But with Mr Yanukovych declaring the violence an "armed rebellion," and activists in Western regions reportedly raiding police arms depots, many here are now whispering two words that were unthinkable even a month ago: civil war.
The entrenched position of the president was clear earlier in the night, when a meeting between Mr Yanukovych and opposition leaders failed to find a solution to the crisis.
“Yanukovych said that there is only one option... to clear Maidan and that everyone has to go home,” opposition leader Vitali Klitschko said.
Kiev was essentially in lockdown as authorities halted the city’s metro system and limited road traffic coming into the capital.
Police said nine officers had died from gunshot wounds, while authorities and medics counted nine civilian deaths since Tuesday morning.
Another two civilians were found dead, but their bodies showed no exterior signs of violence, making it unclear how they had died.
More than 150 people were injured, including dozens of police officers, some with serious wounds.
As the turmoil intensified, US Vice President Joe Biden phoned Mr Yanukovych to express his concern and urge him to “pull back government forces and to exercise maximum restraint,” said a White House statement.
EU foreign policy chief Catherine Ashton said she was “deeply worried about the grave new escalation”.
UN chief Ban Ki-moon called for restraint and dialogue, while Nato head Anders Fogh Rasmussen urged “all parties to refrain from violence and to urgently resume dialogue, including through the parliamentary process”.
German Foreign Minister Frank-Walter Steinmeier warned that the violence could lead to EU sanctions against those responsible.
Sweden’s Foreign Minister Carl Bildt tweeted: “Only person who can now stop catastrophe in Ukraine is President Yanukovich. His vacillation and violence responsible for situation.”
However a top Russian MP said Ukraine - which is divided between a pro-EU half and a pro-Russian half - was on the brink of a civil war that he claimed had been inflamed by the West.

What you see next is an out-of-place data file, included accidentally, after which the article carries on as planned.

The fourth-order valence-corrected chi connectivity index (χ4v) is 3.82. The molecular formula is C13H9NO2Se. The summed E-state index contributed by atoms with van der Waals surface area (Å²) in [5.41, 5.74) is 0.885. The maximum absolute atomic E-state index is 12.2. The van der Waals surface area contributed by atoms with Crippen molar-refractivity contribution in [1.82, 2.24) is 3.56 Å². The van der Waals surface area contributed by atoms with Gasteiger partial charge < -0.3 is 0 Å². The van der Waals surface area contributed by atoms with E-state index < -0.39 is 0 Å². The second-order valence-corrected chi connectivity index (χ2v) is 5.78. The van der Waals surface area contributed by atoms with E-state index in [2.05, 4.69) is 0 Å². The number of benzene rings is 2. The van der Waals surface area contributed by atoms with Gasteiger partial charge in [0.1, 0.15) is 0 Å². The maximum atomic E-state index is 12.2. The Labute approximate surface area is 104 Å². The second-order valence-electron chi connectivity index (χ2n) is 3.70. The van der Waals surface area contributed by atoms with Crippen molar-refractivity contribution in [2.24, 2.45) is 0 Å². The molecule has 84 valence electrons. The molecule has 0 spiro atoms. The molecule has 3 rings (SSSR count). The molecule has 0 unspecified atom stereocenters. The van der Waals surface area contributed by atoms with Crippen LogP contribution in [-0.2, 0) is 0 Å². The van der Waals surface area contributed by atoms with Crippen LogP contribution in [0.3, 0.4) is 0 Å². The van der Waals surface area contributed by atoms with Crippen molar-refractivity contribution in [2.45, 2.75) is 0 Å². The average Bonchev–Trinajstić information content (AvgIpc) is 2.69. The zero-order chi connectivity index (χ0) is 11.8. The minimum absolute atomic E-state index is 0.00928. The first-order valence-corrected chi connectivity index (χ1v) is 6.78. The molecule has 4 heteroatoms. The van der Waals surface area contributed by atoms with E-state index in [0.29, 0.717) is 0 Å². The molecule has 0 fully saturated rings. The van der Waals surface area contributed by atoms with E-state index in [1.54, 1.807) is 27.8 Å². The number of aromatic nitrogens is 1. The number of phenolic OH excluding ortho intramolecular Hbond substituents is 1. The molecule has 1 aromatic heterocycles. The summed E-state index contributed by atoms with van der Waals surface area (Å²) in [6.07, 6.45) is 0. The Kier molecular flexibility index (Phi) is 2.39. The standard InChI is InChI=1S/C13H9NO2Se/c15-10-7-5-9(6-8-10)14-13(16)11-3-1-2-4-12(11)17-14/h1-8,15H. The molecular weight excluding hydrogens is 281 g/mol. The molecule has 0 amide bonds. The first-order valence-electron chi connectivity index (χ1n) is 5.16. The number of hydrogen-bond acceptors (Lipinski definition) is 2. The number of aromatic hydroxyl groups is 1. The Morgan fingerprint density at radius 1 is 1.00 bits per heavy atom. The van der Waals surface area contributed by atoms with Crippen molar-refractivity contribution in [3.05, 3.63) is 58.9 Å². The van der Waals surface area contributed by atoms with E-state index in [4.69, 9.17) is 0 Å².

“I consider that a significant amount of responsibility for this falls on the West and Western politicians, who are constantly putting pressure on the Ukrainian authorities,” Alexei Pushkov told Interfax news agency.
The violence erupted after the crisis appeared to have abated in recent days, with both sides making concessions which saw protesters vacate Kiev city hall after being granted an amnesty deal.
Early on Tuesday, some 20,000 anti-Yanukovych protesters clashed with police outside parliament as they rallied for MPs to strip the president of a raft of powers.
Running street battles broke out and protesters took back control of city hall and attacked Mr Yanukovych’s party headquarters with petrol bombs before smashing their way inside.
Mr Yanukovych’s ruling Regions Party said that an employee at its headquarters was found dead after the seizure of the building.
After threatening “grave actions” if the unrest did not cease, government sent in the riot police in the evening.
Police had warned women and children through loudspeakers to leave the square as they began their assault, which they described as “an anti-terrorist” operation.
But some 25,000 people, many of them wearing makeshift body protection and wielding iron bars and bats, remained to defy the riot squads.
Opposition leaders continued to adress the crowd as the assault took place.
“This is a small island of freedom,” the former boxing champion Mr Klitschko said, declaring the protesters were “not going anywhere”.
“The state has launched a war against its own people. Responsible democratic countries cannot stand back and let this happen.”
Meanwhile, in the pro-EU western city of Lviv, some 5,000 protesters took control of an arms warehouse after setting fire to military buildings with Molotov cocktails.
Prosecutor-general Viktor Pshonka warned he would seek the “harshest punishments” for those deemed to have been behind Tuesday’s violence.
Edited by Bonnie Malkin